14. Satchels

It is time we turn once again to the appearance of architects.  We have already addressed exclusive eye wear, so now we introduce another sacred accessory: satchels.  Satchels in and of themselves are not exclusive to architects, only certain types are.

You might notice that all architects carry the same size satchel.  This is per the satchel code which dictates that they must be of a uniform size and shape.  Other regulations exist such as:

– Satchels must be slightly worn in, even if purchased new.  This indicates that the satchel is well-loved, much like the profession of its wearer.

– Satchels may never be referred to as ‘bags’ or ‘purses’, as this would break the unisex appeal code.

– The best satchels will be a worn and creased leather (though no spots are allowed).

– The best satchel will have been purchased for ridiculous amounts of money because it came from Italy (and that makes it better than yours).

– Satchels may be worn on one shoulder, hanging down near the leg, if you have already entered the office or are presently about to exit one.  Once outside the building, however, satchels must be worn across the chest.  Satchels may not be carried at the side in one hand, as they may be confused with briefcases, and this would be embarrassing for our profession.

– Satchels may not have any logo or brand name showing on the exterior.  After all, all the best satchels are handmade in Italy by a single craftsman who doesn’t even name his own shop, much less put a tacky label on his pride and joy.  Everyone knows where it came from just by looking.

– Satchels will be kept empty at least 40% of the time- The only acceptable items that may fill a satchel more than 60% of the time include: a moleskine notebook, felt tip markers or pens, a drafting pencil, any apple products, and a metal ruler (wooden rulers do not exist).

– Useful tools such as measuring tapes, working drawings, or meeting notes may not be placed in the satchel.  This would cause the satchel to be used too frequently and increase the possibility of it being the victim of a job site accident.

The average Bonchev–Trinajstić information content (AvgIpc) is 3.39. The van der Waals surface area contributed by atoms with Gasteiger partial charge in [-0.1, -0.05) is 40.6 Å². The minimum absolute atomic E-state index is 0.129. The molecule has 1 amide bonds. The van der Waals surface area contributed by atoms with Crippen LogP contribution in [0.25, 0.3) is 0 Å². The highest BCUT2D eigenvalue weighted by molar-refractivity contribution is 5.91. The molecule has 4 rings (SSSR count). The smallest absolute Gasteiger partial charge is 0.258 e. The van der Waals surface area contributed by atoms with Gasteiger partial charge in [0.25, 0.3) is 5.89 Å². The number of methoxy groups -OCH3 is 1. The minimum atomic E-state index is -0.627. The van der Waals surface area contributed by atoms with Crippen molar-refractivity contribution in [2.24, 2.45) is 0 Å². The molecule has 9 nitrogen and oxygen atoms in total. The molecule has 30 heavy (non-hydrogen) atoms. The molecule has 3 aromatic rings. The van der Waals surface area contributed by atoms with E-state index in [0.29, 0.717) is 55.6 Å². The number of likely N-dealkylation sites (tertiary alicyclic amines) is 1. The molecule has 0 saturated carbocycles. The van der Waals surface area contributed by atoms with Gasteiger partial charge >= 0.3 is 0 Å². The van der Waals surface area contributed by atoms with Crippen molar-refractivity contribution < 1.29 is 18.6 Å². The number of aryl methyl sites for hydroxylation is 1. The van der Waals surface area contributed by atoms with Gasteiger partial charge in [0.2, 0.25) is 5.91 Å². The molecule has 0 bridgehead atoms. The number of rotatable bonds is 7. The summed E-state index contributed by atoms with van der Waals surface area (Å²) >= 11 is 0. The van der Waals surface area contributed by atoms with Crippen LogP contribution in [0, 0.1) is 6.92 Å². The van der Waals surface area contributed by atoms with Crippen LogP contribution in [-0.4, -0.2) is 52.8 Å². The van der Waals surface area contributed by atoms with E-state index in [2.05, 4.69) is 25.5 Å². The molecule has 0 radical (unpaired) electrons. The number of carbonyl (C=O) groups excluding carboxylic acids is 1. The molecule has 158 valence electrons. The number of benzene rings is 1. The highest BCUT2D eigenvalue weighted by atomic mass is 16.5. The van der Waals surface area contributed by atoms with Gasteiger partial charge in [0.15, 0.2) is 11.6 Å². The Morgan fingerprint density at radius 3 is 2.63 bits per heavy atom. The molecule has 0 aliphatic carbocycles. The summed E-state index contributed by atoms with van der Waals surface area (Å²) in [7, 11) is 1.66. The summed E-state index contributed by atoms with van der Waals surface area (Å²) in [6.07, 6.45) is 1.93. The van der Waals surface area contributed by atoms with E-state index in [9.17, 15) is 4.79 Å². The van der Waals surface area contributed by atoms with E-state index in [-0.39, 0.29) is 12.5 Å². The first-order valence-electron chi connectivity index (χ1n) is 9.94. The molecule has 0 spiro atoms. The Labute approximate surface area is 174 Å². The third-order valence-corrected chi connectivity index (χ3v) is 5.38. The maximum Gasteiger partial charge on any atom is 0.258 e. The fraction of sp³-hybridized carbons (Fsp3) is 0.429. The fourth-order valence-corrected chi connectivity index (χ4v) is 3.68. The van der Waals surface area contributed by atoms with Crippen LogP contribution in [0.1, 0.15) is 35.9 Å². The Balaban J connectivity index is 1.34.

– Acceptable colors include: brown, dark brown, cognac, chocolate, espresso, or any other shade and term of brown.  Black is sometimes allowed, though only if the styling is sufficiently different from generic briefcases.

If you are in violation of any satchel codes, please destroy your useful briefcase now and go spend ridiculous amounts of money on an imported accessory.



Image from http://rlv.zcache.com

(Not sure where they got their info, but they should really verify things like this)



Image from http://www.nileguide.com

You can get your very own architect’s satchel in the architangent swag store. It’s time you looked like an architect!

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  • Nadia Lauterbach

    I’d have to say that Rachel Zoe makes a good point with the “future architect tote”. The leather satchel has been omnipresent for a long time, even with women. but as women realize they dont have to dress like men, look like men, pretend to be men to do jobs they are just as qualified to do, they are also abandoning the “man” paraphernalia associated with those professions. That’s why I don’t wear black suits, black rimmed architect glasses, I carry my apple products in my handmade python purse, and I have recently purchased a TOTE bag (yes!), emblazoned my monogram on it and take it to every job site. Let “them” talk!

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